Last updated on Jun 11th, 2021 at 11:51 am
Cot and mattress
Make sure it’s sturdy, has no space between the mattress and cot sides, and doesn’t have drop-down sides, which are now regarded as a safety hazard. An adjustable mattress height is also a useful feature. You’ll pay a premium at the outset, but consider a cot that can turn into a toddler bed using a conversion kit, which will save you money in the future and could make the transition to a toddler bed easier for your little one.
Whether you’re opting for a nanny, a granny or creche, have your plans in place before your bundle of joy arrives. If someone is caring for your baby in your home, make sure they attend an infant CPR and first aid course beforehand (yes, granny too).
Infant car seat
This is a non-negotiable. Don’t be tempted to save and buy a second-hand car seat – being involved in any kind of collision makes a car seat less safe and you don’t know how that second-hand seat has been handled. Look for an NCAP 5 safety rating.
A pram is one of the most useful items you’ll buy. Look for one that you can open or collapse with one hand and make sure it fits in your car’s boot before you hand over your credit card. Also, look for removable, machine-washable covers. It’s a big-ticket item, so shop around for the best price.
Your newborn’s skin is delicate, so take the guesswork out of bath time with a reliable bath thermometer.
Buy a humidifier that makes as little noise as possible. Ask for a demonstration in-store to find out just how quiet it is, and make sure it has an aromatherapy dispenser – this will be a huge help when your little one has a stuffy nose.
Breastfeeding without the proper support can be a pain in the neck – literally! A proper nursing pillow does a better job of protecting your neck and back than a regular pillow will.
If you’re planning to breastfeed, particularly when you go back to work, a breast pump is a must. Choose electric if possible, since hand pumping can be tiring and time consuming.
A baby monitor will give you peace of mind while you eat dinner, grab a shower, or just want some quiet time. There’s a huge range of products, features and prices, so go with what will work best for you.
There are plenty of options available, but yours should include a good digital thermometer, a medicine dropper and syringe set with small increments on the syringe, nail scissors and a nasal aspirator for a stuffy nose.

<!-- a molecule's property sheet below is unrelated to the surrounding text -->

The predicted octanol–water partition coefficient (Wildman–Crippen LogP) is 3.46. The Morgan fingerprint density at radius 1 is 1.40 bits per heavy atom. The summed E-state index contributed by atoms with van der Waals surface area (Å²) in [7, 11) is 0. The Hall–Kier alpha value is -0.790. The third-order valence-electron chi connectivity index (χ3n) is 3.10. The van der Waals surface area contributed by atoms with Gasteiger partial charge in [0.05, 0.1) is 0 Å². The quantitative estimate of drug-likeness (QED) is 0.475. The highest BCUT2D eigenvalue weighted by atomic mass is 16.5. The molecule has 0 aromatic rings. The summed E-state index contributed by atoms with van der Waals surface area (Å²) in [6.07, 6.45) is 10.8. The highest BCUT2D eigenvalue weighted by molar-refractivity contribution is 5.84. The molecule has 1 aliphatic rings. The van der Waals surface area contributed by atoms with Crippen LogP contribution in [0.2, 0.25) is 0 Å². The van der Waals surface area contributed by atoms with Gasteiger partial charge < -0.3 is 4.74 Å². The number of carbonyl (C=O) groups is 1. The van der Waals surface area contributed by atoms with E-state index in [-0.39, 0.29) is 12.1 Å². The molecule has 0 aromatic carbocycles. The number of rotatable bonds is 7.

10 things you don’t need…
No baby needs tiny shoes, no matter how irresistible they seem in the shop. Blink and your baby will have outgrown them.
For the cost, they really aren’t worth it – your baby is only small enough to fit in one for about three months, and you’ll still need to buy another bigger cot after that.
A diaper bin
Especially avoid ones that need specific cartridges. Trust us, a regular pedal bin that uses standard supermarket liners is a better investment.
A regular fluffy bath towel will work just as well!
Designer cot duvets and sheets
You’ll be washing these a lot, so go for a utility brand and spend your money elsewhere.
Any clothing with scratchy trim or fiddly buttons
The stress of getting a tiny baby into fussy clothing isn’t worth it.
A sturdy chest of drawers will do the same job and be far more functional in the long run than a pricey compactum. Just pop a changing mat on the top and you’re good to go.
Several organisations, including the American Academy of Pediatrics, believe they are a SIDS (sudden infant death syndrome) hazard.
Baby food blender
A regular stick blender will do the job for a fraction of the cost.
Too many newborn nappies
They don’t stay that tiny for long and you don’t want to have a pile of expensive nappies you won’t use.
Setting up a nursery can be costly. Don’t be afraid to check out second-hand shops – there are baby-specific second-hand stores for items like cots and prams. Also use price comparison websites like pricecheck.co.za to see which retailers are offering specials or have the most competitive pricing.